The articles, books, and bulleted lists on gender equality are everywhere in the peripheries of observant parents, each offering a variety of ways to raise an independent girl who will become a strong, confident woman, actively engaged in standing up for her equality in the world. As a woman who was taught to think analytically and independently and who believes that men and women deserve equal rights, I am the first to click on the article, look up the book, and read through the passionate lists, nodding my head in agreement and solidarity.
At the end of my reading though, the question always seems to remain: but how does a mother raise a son who is a feminist?
First, it seems important to be clear about what is, or better yet, what is NOT the definition of feminism. In its purest form, feminism is simply the belief that women and men should have equal rights. If you place yourself in this category, then you are, by way of using words in the manner in which they are defined, a feminist.
If your definition of a feminist includes someone that hates men or sees them as inferior or even evil, or believes that stereotypically masculine traits should be erased from society, then our different definitions will indeed prove an obstacle from this point on.
As a feminist mother of a little boy who is currently on track to become a young privileged man in today’s society, with all the benefits and responsibilities that that includes, here is my own list of ways I plan to encourage gender equality awareness and independence in his decidedly male perspective.
1. Be an example
As a mother, I simply cannot be the same-sex role model for my little boy, nor should I try to be. I can express myself anywhere on the spectrum of gender that Emma Watson spoke of recently in her now famous UN speech discussing the HeForShe campaign, and as long as I am most honest to myself, I am being an authentic parent and role model.
But if I am not the same-sex role model, then the question becomes, who is? Or, more specifically, how is my son’s opinion formed regarding the appropriate treatment of women when he sees how his mother is treated?
If you think for a second that they aren’t watching, that could not be further from the truth. Their eyes, hearts, and minds are locked in, and storing things away at a remarkable pace. My son will see and process whether I diminish myself, or allow myself to be diminished. He will see if I permit something that goes against my sense of right, or if I stand up against something that offends my sense of right. He will notice how I allow myself to be treated, verbally, physically, and emotionally. These are the behaviors setting the groundwork for that impressionable little soul as he matures into a male who will, in fewer years than you think, be treating a partner how he has seen the most influential woman in his life treated.
2.Talk, ask questions, raise an issue!
Children are naturally curious and deeply analytical. The stereotypical toddler asking “Why? Why? Why?” that can drive any parent to a maddening existential crisis is not a myth. Use a little boy’s natural lack of limitations to encourage questions about what he sees around him. I’ve asked my son relatively light questions such as, “Why do you think it’s almost always women who do the cooking in food commercials?” and he has asked me, “Why are there only men on the football team?”
These help open the door to discuss how many women are natural caretakers in spirit and many men are naturally strong in their physicality, but that neither option is off the table for either gender.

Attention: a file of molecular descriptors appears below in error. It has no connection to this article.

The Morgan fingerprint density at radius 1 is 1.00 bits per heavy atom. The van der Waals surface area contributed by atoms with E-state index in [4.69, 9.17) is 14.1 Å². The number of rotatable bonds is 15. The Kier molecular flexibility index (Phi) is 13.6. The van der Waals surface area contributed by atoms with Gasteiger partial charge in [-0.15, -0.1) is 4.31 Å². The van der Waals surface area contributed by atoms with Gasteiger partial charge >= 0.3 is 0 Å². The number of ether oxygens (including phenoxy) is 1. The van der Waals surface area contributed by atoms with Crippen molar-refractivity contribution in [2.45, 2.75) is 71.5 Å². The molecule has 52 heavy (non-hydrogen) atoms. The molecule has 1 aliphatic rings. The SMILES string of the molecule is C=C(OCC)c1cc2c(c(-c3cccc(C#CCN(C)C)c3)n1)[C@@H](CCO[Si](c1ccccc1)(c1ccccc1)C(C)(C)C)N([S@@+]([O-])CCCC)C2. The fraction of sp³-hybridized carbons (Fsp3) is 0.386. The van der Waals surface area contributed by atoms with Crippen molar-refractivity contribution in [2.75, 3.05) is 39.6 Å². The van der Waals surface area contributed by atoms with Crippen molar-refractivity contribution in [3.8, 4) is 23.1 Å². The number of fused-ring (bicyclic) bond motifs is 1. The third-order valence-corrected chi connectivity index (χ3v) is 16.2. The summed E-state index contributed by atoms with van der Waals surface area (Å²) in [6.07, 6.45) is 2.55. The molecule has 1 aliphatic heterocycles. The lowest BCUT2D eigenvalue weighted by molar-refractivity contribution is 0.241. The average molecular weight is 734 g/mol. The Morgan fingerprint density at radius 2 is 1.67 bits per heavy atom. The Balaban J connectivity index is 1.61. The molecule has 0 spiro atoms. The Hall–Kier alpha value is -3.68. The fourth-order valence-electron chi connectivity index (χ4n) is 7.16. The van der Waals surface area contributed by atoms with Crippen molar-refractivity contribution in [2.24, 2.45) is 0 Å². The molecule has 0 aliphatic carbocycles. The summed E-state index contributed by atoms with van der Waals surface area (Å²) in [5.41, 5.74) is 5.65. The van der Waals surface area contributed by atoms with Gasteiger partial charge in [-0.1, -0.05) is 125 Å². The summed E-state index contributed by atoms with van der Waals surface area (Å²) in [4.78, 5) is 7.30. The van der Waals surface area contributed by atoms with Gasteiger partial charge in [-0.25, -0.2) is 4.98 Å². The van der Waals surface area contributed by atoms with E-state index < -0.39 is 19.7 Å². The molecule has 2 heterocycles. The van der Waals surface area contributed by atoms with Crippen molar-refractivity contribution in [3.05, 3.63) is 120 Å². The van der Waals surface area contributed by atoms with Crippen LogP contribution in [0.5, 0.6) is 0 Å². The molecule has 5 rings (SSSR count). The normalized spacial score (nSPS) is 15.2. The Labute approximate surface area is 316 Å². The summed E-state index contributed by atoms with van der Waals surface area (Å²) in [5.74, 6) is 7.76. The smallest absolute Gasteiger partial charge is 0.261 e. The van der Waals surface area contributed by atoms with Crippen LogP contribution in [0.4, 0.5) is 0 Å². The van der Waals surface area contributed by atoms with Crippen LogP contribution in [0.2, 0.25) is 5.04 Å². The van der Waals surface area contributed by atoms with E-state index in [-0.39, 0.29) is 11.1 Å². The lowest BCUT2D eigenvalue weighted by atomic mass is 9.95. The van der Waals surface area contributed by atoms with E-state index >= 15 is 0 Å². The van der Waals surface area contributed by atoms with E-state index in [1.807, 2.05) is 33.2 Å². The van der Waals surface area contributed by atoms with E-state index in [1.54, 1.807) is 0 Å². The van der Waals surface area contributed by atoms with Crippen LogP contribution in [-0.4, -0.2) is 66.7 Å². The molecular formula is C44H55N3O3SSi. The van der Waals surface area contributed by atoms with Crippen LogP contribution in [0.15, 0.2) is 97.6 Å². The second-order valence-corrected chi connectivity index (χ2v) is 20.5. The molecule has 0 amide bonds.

Then there are harder questions that might come later, such as, “Why do you think girls are less likely to be interested in science after age 8?” or “Why are there fewer women in positions of power than men?” Of course, these questions are likely to deepen in complexity and difficulty as children grow into adolescence, and deserve equally thoughtful attention and care in another article (or more likely, multiple volumes of scholarly literature).
The questions and their answers will vary from family to family and person to person, but the important part is asking the questions, and encouraging the budding male mind to look around in awareness and ask, out loud, whatever he deems in need of analysis.
3. He might like pink, and that has to be OK.
In theory, most modern mothers might say they’d be perfectly OK if their son wanted those pink, sparkly rainbow shoes he just saw at the store. But, what if you truly placed yourself in that position – would you spend $35 on shoes that would likely get him teased? Would you really open him up to the reactions at school if he wanted to paint his nails or wear a dress? And if you do allow it, do you then explain the possible consequences, or let him go through the potential pain of finding out for himself?
We all want to save our children from humiliation and teasing from their peers. What I want most for my son is to be happy, and if you’ve ever been mercilessly teased, you know that’s a far cry from happiness. For the boys that tease and those that are teased, how might it change both sides’ behavior if they are raised to naturally expect equality for both genders? Will that make it possible for the color of shoes on the playground to not even be teasing fodder?
4. Little by little
The simple fact that this is still being written about indicates that there is not yet gender equality in this country, as the wage gap and women in CEO positions can attest to. But with loving and strong, steady steps, I hope to have an influence on my son towards encouraging a natural expectation of gender equality by leading the way through example, education, and expression. A mother is, after all, the most influential feminist in her son’s life.